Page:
photo by Will4Adventure
From long ridges and open buttresses to its tumbling ghylls, the Lake District must be the UK’s capital of scrambling.
What is scrambling?
For those of you looking for an adventurous alternative to walking up a hill or mountain, but not experienced or expert enough to spend the day rock climbing, scrambling could be the perfect solution.
Scrambling is broadly categorised into three grades. Grade 1 routes will often provide that feeling of exposure that will come with the clambering over rocks high up in the mountains – but rarely is it committing: if you’re not happy, you could probably by pass the scramble with a nearby footpath or possibly safely retreat back down the way you came. Additionally route finding should be easy and obvious.
Grade 2 routes will incorporate some harder moves, may be more committing, or harder to follow. Grade 3 routes will at times be as hard and as exposed as a rock climb, will be fully committing, and quite possibly difficult to follow.
The nature of scrambles can also vary across the grades depending on the ground that you follow – from routes on the flanks of hills, to rocky exposed ridges to wet and greasy ghylls.
I’ve never done this before: what’s a good route to start on?
First of all – if you are scared of heights – maybe you should address this problem first by doing a Fear of Heights Course. But if your head is good then the best scramble to start on would be Striding Edge, Helvelyn – if it feels too scary then you can just take the footpath alongside it! Following that, Sharp Edge and Jack’s Rake are two to ripe for excitement.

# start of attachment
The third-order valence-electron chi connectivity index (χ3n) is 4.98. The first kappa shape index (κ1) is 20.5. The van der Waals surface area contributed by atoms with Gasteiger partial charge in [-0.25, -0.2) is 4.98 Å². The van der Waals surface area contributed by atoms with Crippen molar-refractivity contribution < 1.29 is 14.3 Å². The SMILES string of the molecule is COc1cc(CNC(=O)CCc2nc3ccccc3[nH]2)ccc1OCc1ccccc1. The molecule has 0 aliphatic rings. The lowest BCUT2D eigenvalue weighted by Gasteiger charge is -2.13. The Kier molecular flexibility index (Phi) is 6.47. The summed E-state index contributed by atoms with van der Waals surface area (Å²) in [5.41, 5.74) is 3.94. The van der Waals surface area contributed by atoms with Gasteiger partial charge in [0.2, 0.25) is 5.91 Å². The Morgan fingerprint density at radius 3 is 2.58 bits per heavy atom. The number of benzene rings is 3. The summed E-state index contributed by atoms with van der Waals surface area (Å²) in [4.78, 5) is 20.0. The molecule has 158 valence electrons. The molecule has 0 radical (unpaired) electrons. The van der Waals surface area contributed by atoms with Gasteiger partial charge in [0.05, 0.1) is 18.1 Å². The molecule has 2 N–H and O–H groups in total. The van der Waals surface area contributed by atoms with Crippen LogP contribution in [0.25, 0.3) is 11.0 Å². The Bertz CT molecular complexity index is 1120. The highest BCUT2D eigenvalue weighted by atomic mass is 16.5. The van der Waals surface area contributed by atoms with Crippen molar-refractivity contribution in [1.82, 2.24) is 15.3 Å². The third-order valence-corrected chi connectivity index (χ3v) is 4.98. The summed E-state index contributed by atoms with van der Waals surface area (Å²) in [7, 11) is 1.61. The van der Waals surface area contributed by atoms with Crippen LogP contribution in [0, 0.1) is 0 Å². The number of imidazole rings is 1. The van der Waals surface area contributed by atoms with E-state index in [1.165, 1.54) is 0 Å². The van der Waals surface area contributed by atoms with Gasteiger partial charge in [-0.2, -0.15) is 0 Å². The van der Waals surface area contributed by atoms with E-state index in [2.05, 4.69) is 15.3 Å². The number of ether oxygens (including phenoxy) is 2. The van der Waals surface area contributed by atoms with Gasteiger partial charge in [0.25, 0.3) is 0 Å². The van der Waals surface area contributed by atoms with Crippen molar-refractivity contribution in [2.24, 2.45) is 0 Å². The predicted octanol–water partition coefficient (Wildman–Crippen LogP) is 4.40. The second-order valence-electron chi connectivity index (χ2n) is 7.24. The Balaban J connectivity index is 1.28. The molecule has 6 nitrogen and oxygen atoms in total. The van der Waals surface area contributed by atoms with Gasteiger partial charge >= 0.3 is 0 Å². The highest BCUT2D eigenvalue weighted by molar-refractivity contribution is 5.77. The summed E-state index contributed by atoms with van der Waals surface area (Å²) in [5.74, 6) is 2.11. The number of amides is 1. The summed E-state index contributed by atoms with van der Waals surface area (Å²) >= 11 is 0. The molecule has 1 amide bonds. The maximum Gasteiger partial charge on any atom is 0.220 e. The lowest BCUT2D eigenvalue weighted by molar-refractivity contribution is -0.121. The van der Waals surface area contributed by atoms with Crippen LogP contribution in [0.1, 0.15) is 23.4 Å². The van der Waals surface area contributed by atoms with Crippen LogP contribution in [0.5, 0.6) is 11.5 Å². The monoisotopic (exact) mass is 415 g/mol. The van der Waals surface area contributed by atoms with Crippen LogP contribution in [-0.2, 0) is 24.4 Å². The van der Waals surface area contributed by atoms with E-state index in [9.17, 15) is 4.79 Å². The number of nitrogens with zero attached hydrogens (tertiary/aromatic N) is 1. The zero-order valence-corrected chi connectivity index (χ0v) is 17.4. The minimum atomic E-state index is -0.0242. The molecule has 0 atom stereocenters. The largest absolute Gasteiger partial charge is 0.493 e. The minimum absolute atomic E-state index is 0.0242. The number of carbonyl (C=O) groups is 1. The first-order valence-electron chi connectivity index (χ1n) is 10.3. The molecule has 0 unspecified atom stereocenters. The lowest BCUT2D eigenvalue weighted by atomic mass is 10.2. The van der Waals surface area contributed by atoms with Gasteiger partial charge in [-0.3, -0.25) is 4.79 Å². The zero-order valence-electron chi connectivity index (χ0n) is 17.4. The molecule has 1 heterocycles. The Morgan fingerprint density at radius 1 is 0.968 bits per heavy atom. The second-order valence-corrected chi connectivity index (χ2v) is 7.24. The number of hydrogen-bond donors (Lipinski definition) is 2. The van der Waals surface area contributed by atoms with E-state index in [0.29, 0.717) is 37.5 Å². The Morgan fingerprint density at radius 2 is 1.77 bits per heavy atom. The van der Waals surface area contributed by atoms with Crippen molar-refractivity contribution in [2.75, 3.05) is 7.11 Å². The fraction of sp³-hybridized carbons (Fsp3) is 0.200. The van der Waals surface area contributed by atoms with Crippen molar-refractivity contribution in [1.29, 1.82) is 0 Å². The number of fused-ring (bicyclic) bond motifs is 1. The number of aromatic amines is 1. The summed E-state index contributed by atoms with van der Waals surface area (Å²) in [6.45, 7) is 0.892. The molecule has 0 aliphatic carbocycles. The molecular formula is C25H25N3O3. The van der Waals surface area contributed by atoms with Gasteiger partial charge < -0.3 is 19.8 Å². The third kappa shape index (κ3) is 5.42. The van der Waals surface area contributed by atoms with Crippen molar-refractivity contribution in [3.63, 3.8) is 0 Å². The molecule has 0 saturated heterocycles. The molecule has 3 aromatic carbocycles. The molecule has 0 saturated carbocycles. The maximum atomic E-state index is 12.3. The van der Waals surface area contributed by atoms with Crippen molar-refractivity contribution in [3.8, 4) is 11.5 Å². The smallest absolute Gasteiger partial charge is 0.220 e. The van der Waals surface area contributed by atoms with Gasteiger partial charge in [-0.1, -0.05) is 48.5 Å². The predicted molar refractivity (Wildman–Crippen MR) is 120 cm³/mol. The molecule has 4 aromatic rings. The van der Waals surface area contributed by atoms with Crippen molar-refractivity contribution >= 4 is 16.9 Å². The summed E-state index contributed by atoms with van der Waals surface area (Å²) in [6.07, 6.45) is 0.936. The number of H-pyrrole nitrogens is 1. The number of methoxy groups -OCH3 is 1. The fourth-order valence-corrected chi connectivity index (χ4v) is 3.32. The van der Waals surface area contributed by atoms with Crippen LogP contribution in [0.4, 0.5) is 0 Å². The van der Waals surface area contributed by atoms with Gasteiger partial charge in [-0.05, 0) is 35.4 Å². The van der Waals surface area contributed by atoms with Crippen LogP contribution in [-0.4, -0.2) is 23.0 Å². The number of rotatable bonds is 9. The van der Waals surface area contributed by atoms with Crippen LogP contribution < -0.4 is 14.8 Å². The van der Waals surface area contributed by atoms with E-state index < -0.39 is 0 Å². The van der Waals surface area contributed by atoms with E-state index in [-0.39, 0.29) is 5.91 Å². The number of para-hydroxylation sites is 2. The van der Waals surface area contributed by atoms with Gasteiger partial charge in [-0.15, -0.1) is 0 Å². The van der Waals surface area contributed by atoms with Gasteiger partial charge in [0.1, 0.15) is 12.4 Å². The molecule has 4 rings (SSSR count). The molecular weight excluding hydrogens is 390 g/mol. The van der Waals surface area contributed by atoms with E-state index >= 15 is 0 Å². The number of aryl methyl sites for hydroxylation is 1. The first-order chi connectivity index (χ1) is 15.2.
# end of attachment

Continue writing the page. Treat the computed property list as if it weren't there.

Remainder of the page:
Do I need strong upper body strength?
No you don’t – if you’re working your upper body that much you’re doing something wrong. But – you do usually need good hill legs.
Do I need any specialist kit for scrambling?
No you don’t – just wear what you would sensibly need for any mountain day. If you are doing grade 2 and 3 routes you will need a helmet and harness, a rope and some basic climbing gear.
Who could teach or guide me on a scrambling day or course?
One company that has a lot of experience in taking individuals and groups out on the hill for this is Will4Adventure. They only use experienced and qualified leaders, will cater for all levels of experience and will welcome your enquiries.
What sort of skills do I need for scrambling?
Before you head out into the mountains to do any activity you should have sound hill skills and be competent and confident with a map and compass. Following this over time you should develop skills in the following areas:
* Technique for climbing and movement on steep ground
* Basic rope skills for safeguarding short ascents and descents
* Judgment and route finding
* Hazard awareness and management
* Interpreting guidebooks
Finally you should note that:
Scrambling is exciting, intoxicating and liberating. But it should also be noted that scrambling as with all outdoor pursuits, carries an inherent risk of injury and death, which cannot be eliminated.